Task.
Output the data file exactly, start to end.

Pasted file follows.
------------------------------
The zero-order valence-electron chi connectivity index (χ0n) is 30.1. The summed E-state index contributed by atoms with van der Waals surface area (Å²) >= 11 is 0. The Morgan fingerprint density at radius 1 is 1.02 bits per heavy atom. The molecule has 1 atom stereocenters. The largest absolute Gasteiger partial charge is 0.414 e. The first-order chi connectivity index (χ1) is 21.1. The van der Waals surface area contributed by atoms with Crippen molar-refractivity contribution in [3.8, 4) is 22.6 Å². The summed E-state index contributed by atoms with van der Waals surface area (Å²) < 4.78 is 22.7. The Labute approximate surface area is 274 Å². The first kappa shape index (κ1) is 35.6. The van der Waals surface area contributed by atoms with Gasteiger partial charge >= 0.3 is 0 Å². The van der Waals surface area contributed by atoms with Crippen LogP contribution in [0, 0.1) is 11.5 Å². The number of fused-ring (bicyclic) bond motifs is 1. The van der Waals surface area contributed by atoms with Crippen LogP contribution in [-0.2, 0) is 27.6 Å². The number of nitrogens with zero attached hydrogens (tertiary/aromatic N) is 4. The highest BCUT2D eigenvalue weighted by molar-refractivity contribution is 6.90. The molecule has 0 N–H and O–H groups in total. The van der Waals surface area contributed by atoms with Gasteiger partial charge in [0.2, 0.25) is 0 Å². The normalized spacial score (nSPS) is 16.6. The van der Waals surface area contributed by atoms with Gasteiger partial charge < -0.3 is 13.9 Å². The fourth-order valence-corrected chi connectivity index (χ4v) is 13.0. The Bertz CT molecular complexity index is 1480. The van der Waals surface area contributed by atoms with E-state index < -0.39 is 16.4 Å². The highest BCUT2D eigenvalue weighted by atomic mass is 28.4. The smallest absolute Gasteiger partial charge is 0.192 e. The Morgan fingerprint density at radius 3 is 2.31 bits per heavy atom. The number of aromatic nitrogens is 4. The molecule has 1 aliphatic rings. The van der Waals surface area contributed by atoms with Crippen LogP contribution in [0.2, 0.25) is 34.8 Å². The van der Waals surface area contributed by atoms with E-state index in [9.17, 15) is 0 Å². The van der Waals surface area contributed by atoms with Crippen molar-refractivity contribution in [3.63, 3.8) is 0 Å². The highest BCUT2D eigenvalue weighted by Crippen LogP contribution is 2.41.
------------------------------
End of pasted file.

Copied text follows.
The zero-order valence-electron chi connectivity index (χ0n) is 30.1. The summed E-state index contributed by atoms with van der Waals surface area (Å²) >= 11 is 0. The Morgan fingerprint density at radius 1 is 1.02 bits per heavy atom. The molecule has 1 atom stereocenters. The largest absolute Gasteiger partial charge is 0.414 e. The first-order chi connectivity index (χ1) is 21.1. The van der Waals surface area contributed by atoms with Crippen molar-refractivity contribution in [3.8, 4) is 22.6 Å². The summed E-state index contributed by atoms with van der Waals surface area (Å²) < 4.78 is 22.7. The Labute approximate surface area is 274 Å². The first kappa shape index (κ1) is 35.6. The van der Waals surface area contributed by atoms with Gasteiger partial charge >= 0.3 is 0 Å². The van der Waals surface area contributed by atoms with Crippen LogP contribution in [0, 0.1) is 11.5 Å². The number of fused-ring (bicyclic) bond motifs is 1. The van der Waals surface area contributed by atoms with Crippen LogP contribution in [-0.2, 0) is 27.6 Å². The number of nitrogens with zero attached hydrogens (tertiary/aromatic N) is 4. The highest BCUT2D eigenvalue weighted by molar-refractivity contribution is 6.90. The molecule has 0 N–H and O–H groups in total. The van der Waals surface area contributed by atoms with Gasteiger partial charge in [0.2, 0.25) is 0 Å². The normalized spacial score (nSPS) is 16.6. The van der Waals surface area contributed by atoms with Gasteiger partial charge < -0.3 is 13.9 Å². The fourth-order valence-corrected chi connectivity index (χ4v) is 13.0. The Bertz CT molecular complexity index is 1480. The van der Waals surface area contributed by atoms with E-state index < -0.39 is 16.4 Å². The highest BCUT2D eigenvalue weighted by atomic mass is 28.4. The smallest absolute Gasteiger partial charge is 0.192 e. The Morgan fingerprint density at radius 3 is 2.31 bits per heavy atom. The number of aromatic nitrogens is 4. The molecule has 1 aliphatic rings. The van der Waals surface area contributed by atoms with Crippen LogP contribution in [0.2, 0.25) is 34.8 Å². The van der Waals surface area contributed by atoms with E-state index in [9.17, 15) is 0 Å². The van der Waals surface area contributed by atoms with Crippen molar-refractivity contribution in [3.63, 3.8) is 0 Å². The highest BCUT2D eigenvalue weighted by Crippen LogP contribution is 2.41.